Thanks to insightful work of the European Parliament, the emphasis is moving towards getting legal content online, removing the barriers created by the current chaotic European licensing regimes and away from the repression that risks losing the respect of another generation.

This is the time to consolidate this work and support innovative ways of ensuring that the right content, in the right format is available at the right price for consumers rather than inventing ever-more repressive and ultimately counterproductive ways of attempting to enforce IPR.

In the interests of rebuilding the credibility of intellectual property law and in the interest of fighting counterfeiting, these two issues must be addressed differently and separately. We urge you to support amendments aimed at achieving this.

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10 kommentarer

  1. Håller med på några punkter och på några så inte.

    Kommentar av Mike — 1 mars 2010 @ 17:17

  2. @Mike:

    Tack för din intressanta kommentar. Du reder verkligen ut din åsikt och vad du tycker.

    Kommentar av infallsvinkel — 1 mars 2010 @ 17:34

  3. The term intellectual property should also be rejected, because it systematically distorts and confuses these issues. It’s better to use the terms copyrights, patents and trademarks.

    Kommentar av OCQ — 1 mars 2010 @ 18:43

  4. Commercial goods counterfeiting and non-commercial communication are two different things.

    Phrased like that it is much easier for anyone to see just how different they are.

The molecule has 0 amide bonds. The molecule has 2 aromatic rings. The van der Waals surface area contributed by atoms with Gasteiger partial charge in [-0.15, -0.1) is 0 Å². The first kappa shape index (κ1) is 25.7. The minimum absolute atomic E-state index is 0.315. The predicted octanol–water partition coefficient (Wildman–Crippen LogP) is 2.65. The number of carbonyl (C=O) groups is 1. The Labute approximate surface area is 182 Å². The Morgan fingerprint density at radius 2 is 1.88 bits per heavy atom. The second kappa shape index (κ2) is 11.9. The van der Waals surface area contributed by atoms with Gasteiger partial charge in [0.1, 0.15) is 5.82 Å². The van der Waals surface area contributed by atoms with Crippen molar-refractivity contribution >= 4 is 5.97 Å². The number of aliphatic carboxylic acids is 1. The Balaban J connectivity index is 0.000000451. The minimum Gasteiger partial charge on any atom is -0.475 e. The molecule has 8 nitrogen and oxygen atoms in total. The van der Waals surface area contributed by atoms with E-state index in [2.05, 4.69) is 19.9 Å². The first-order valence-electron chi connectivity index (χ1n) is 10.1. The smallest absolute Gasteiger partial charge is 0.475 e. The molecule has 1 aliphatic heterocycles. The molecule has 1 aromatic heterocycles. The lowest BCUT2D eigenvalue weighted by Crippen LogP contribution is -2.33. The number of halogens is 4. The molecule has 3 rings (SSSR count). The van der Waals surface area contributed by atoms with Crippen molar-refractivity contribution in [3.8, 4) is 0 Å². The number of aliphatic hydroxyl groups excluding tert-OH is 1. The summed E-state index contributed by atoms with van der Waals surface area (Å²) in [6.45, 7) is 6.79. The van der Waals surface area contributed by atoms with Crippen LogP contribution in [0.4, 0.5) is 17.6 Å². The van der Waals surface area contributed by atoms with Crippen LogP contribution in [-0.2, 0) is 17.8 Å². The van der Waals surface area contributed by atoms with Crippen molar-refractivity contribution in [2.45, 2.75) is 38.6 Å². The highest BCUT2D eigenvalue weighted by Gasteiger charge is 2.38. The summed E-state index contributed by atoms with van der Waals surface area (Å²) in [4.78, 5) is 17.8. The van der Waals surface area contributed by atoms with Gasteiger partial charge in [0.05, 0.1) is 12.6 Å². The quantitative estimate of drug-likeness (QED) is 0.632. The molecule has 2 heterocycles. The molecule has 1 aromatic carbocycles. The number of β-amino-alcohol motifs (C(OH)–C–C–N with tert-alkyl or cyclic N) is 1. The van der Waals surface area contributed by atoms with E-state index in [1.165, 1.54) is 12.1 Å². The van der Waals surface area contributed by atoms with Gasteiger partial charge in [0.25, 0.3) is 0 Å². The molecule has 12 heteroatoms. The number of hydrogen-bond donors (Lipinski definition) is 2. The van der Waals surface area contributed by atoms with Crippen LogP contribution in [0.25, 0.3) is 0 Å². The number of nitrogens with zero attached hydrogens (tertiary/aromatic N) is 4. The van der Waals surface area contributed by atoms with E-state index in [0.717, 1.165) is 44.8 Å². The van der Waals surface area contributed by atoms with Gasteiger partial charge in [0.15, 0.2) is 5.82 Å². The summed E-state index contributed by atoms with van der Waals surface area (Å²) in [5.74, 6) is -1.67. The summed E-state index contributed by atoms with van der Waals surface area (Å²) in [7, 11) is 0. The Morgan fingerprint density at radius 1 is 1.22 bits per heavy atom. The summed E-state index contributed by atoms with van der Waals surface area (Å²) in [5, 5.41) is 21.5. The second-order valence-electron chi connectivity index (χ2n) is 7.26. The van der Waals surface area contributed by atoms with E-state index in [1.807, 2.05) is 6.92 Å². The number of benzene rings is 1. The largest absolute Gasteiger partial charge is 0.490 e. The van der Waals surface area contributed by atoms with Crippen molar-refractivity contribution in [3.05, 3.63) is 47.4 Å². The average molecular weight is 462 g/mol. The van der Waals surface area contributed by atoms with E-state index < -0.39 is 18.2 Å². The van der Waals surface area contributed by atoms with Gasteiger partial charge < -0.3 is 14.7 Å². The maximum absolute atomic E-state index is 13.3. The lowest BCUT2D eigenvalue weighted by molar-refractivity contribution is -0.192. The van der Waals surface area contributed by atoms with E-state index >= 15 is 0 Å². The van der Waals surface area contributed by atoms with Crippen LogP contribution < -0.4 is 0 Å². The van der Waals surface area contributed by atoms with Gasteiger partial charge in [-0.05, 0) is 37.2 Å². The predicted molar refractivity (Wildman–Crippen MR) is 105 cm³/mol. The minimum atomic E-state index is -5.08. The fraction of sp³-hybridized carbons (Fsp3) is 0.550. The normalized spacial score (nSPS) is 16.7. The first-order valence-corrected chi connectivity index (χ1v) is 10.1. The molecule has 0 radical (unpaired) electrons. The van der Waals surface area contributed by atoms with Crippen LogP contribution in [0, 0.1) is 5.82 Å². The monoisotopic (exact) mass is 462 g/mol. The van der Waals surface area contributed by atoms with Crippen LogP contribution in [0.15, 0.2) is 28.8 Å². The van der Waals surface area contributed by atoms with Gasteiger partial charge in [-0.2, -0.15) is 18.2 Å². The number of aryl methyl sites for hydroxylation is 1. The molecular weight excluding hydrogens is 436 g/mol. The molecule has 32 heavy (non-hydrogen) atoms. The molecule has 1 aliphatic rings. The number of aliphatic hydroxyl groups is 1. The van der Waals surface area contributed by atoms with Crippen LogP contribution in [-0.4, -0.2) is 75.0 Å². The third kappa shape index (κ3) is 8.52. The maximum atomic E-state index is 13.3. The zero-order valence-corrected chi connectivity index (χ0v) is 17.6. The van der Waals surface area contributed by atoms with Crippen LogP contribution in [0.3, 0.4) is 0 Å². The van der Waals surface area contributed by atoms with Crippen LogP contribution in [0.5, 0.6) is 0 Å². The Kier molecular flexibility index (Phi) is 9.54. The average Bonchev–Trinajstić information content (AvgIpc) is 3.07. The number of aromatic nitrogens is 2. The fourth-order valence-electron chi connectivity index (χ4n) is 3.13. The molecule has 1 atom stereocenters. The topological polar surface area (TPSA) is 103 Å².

Kommentar av steelneck — 1 mars 2010 @ 19:42

  5. Jag förstår inte fortfarande varför man inte vill se att fildelning skapat massa andra marknader.
    Vill inte se eller kan inte se?
    Man strukturerar upp marknaden.
    Vill man ha en hand med i efterfrågan så satsar man själv eller köper sig in.
    Dom stora vinnarna på filelningen är mestadels hårdvarutillverkarna och några få mjukvaru tillverkare.
    Därav är termen brottslighet bara ett fantasifoster utan någonrimlig grund för att ingen kan strukturera marknaden.
    Kan ju göras lätt med en kodad hemsida med röstningar och nerladdningslänkar.
    Även röster kanläggas och frågor kan besvaras likt .
    Kommer du köpa nytt grafikort?
    Nytt ljudkort.
    Ny dator.
    Varför.
    Har fildelingen på något sätt motiverat din använding av datorn.
    Det är en dum fråga.
    Hade man inte gett monopol till bill gates och andra datortillverkare och hårdvarutillverkare osv hade man haft en del av vinsten men som allt annat så lever vi i ett samhälle som befrämjar kollektiva monopolsystem och ingen tar steget och reformera det ekonomiska systemet till det bättre.Dessutom är man för sent ute att dela upp marknaden nu skulle ses på av konkurenten som stöld av dess ägo.
    Men ändå, varför skulle sverige ligga efter i elektronik, grafikort usb minnen osv osv osv.
    Finns alltid en vinnare det är bara följa pengarnas doft.

    Kommentar av Mike — 1 mars 2010 @ 22:04

  6. they shuffle their cards to make it appear as if they’re both the same thing, what is to be expected when politicians aim to do the IP-industries bidding?

    Kommentar av Manen — 1 mars 2010 @ 22:06

  7. Nya läckor av ACTA-dokument

    http://www.michaelgeist.ca/content/view/4829/125/

    Kommentar av Ingen — 1 mars 2010 @ 23:22

  8. Manuell trackback:

    Trafiktips från TT – Bloggplattform

    Kommentar av Thomas Tvivlaren — 1 mars 2010 @ 23:29

  9. Båda företeelserna drabbar ju företagare lika hårt. Tror inte en tillverkare av TV spel som ser sina spel piratkopieras en masse över nätet blir gladare än en som ser piratkopierade DVD-spel säljas på en marknad. Förlorade intäkter i båda fallen handlar det om.

    Kommentar av Toppy Headon — 3 mars 2010 @ 2:02